Quebec court grants Ottawa third extension to deal with revamped assisted-dying law

·4 min read

A Quebec judge has granted the federal government another delay in bringing medical assistance in dying legislation in line with a ruling from the province's Superior Court.

This time around, Ottawa asked for — and received — until Feb. 26, a deadline that gives Parliament just over two more months to pass legislation that would expand access to doctor-assisted death in Quebec and the rest of Canada.

The move comes as the government's representative in the Senate, Sen. Marc Gold, conceded Thursday the upper house won't finish its consideration of Bill C-7 until mid-February — long past the previous court-imposed deadline that was set to expire Friday.

Senators wrapped up opening debate on the bill Thursday, but it must now be scrutinized by the Senate's legal and constitutional affairs committee before being sent back to the chamber for final debate and possible amendments.

In a statement, Gold said he had hoped the Senate could finish dealing with the bill before the previous deadline.

"Because the Senate received the bill so late in the calendar, fast-tracking Bill C-7 through all stages by December 18 would have required the unanimous consent of all senators,'' he said.

"But given the significance of this legislation, senators have expressed a legitimate desire to fulfil their constitutional role of sober second thought."

The bill is intended to bring the law into compliance with a September 2019 court ruling. Quebec Superior Court Justice Christine Baudouin struck down a provision in the law that allows medically assisted death only for those whose natural death is reasonably foreseeable.

She gave the government six months to bring the law into compliance with her ruling, but the court later agreed to two extensions, given the disruptions to Parliament caused by last fall's election and the COVID-19 pandemic.

A similar provision in the Quebec law was dropped ahead of the initial March deadline.

Quebec Superior Court Justice Martin F. Sheehan granted the new extension Thursday afternoon after hearing the request from the federal government in Montreal.

The federal government once again pointed to the COVID-19 pandemic, which slowed the work of Parliament, to justify its latest request.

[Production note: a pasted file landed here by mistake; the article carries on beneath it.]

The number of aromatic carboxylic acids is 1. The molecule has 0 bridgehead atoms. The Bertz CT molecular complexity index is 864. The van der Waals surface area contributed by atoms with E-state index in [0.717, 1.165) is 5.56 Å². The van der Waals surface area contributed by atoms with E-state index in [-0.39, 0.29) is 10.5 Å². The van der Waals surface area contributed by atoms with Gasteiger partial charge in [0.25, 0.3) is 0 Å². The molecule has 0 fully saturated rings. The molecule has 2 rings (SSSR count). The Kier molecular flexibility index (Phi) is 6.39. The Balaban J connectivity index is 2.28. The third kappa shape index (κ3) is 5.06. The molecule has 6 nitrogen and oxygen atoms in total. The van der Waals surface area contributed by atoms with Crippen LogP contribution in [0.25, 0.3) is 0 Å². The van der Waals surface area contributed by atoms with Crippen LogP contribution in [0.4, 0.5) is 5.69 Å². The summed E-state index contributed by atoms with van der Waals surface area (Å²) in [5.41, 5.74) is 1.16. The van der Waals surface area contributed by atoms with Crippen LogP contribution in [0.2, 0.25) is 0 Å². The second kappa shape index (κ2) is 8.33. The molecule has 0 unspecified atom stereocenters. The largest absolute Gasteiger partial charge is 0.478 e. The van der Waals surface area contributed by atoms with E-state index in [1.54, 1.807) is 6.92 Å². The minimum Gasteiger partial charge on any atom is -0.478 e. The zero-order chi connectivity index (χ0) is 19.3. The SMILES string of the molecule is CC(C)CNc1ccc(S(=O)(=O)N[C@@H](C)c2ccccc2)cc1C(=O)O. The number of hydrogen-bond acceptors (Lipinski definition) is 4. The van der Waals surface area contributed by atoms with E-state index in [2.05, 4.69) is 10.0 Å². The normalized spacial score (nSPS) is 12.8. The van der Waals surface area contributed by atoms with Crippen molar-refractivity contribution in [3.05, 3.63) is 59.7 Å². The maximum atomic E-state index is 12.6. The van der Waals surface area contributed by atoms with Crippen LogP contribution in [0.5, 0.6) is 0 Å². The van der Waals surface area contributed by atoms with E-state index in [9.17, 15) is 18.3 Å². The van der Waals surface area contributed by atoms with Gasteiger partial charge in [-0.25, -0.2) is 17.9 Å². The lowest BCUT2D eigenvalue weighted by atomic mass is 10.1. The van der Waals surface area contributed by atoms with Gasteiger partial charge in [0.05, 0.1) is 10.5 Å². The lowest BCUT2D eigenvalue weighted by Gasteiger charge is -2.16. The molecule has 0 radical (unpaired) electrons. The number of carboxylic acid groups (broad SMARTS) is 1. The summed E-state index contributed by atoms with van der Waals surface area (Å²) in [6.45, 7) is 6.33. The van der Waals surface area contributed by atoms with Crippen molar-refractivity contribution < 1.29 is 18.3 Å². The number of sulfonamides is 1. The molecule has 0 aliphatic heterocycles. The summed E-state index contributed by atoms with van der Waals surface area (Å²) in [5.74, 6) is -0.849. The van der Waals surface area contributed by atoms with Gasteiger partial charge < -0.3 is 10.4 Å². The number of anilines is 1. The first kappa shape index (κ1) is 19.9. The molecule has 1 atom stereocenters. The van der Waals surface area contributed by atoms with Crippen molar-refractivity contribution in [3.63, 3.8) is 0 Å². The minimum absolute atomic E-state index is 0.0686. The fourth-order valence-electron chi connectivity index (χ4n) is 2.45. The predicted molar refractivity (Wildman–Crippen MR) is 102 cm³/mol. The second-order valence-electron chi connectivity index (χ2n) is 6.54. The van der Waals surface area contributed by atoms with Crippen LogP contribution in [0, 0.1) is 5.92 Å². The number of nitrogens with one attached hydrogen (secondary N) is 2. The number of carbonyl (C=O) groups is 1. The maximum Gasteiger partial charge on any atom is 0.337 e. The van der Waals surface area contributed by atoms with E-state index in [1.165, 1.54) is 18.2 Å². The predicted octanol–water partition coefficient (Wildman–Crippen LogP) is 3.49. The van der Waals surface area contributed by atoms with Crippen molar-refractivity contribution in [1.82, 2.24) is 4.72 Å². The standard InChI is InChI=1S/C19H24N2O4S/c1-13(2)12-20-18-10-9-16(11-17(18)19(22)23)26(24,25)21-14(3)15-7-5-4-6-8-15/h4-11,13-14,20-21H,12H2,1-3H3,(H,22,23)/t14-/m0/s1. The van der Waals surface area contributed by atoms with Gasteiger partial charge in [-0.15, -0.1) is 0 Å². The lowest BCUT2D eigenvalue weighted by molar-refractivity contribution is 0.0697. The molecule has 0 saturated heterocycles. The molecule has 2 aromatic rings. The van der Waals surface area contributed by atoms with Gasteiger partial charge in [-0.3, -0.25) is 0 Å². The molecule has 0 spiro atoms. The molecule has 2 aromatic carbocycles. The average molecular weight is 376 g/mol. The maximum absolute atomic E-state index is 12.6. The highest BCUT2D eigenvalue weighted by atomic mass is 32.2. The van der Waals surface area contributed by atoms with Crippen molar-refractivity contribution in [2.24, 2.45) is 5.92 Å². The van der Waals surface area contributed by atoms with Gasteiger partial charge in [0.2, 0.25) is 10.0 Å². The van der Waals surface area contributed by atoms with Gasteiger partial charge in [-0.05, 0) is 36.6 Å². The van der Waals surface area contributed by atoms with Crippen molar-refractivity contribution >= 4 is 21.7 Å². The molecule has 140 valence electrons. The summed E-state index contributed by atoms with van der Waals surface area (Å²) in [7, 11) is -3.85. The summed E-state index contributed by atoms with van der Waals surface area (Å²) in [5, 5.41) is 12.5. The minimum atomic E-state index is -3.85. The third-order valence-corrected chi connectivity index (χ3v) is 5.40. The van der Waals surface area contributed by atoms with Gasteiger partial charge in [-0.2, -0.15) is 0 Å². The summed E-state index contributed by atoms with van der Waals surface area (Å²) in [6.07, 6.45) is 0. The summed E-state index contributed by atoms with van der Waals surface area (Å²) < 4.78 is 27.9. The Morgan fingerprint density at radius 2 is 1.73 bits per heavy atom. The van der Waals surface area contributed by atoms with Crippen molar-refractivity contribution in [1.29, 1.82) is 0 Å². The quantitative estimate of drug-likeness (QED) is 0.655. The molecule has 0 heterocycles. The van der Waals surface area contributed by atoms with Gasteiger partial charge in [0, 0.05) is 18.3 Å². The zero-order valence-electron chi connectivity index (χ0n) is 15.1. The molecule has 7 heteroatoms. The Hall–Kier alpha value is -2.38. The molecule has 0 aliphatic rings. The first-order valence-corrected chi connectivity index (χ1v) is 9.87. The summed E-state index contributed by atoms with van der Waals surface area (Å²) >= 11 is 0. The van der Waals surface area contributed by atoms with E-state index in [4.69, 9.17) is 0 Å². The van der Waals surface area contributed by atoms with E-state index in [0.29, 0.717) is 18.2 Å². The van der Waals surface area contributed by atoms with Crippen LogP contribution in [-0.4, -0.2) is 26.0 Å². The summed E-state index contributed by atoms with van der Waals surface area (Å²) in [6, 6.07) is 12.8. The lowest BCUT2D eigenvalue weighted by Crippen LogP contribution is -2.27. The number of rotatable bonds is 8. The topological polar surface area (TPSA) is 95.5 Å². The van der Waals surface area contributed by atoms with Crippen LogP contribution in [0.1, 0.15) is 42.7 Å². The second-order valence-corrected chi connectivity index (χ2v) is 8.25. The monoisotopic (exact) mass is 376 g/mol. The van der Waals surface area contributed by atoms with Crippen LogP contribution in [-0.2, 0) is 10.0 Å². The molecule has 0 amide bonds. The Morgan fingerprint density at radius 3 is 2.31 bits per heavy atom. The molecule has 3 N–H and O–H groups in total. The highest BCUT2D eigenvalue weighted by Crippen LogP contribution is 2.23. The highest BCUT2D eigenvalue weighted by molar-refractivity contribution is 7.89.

The delay in implementing the court ruling has meant those who are not near death still cannot directly request the help of a doctor to end their life.

They could go to court to be individually authorized to obtain medical assistance in dying, a possibility that Baudouin gave in her judgment last fall, but it means they must pay the associated legal costs.

Sheehan asked federal lawyer David Lucas on Thursday morning if the government had anything to offer to ease the burden on these people, such as by reimbursing their legal costs.

Asked about the matter later Thursday, before the ruling was out, federal Justice Minister David Lametti said the government would pay lawyers' fees and reasonable court expenses for those who would have to head to court to seek such permission.

This commitment is included in Sheehan's decision.

Conservative justice critic Rob Moore said the federal government should have appealed the Quebec court decision last fall instead of trying to rush through the changes now.

“By refusing to appeal the court decision, then proroguing Parliament and stalling on the reintroduction of C-7, the Liberals have failed to meet their target. In their arrogance, the Liberals expected Parliament to simply rubber-stamp this bill on life-and-death," he said in a statement Thursday.

He added the Conservatives have put forward amendments he said would have dealt with concerns raised by people living with disabilities.

"We will continue to advocate for changes to protect the vulnerable in Canada," he said.

Lametti responded to the decision Thursday night on Twitter, saying he was pleased the Quebec Superior Court granted the extension but it should never have been needed.

"The Conservatives' delay tactics in the House left the Senate with little time to review the legislation before the previous deadline," he said.

"Real people are suffering. Our focus remains the same — we will keep doing everything in our power to pass this critical bill."

This report by The Canadian Press was first published Dec. 17, 2020.

The Canadian Press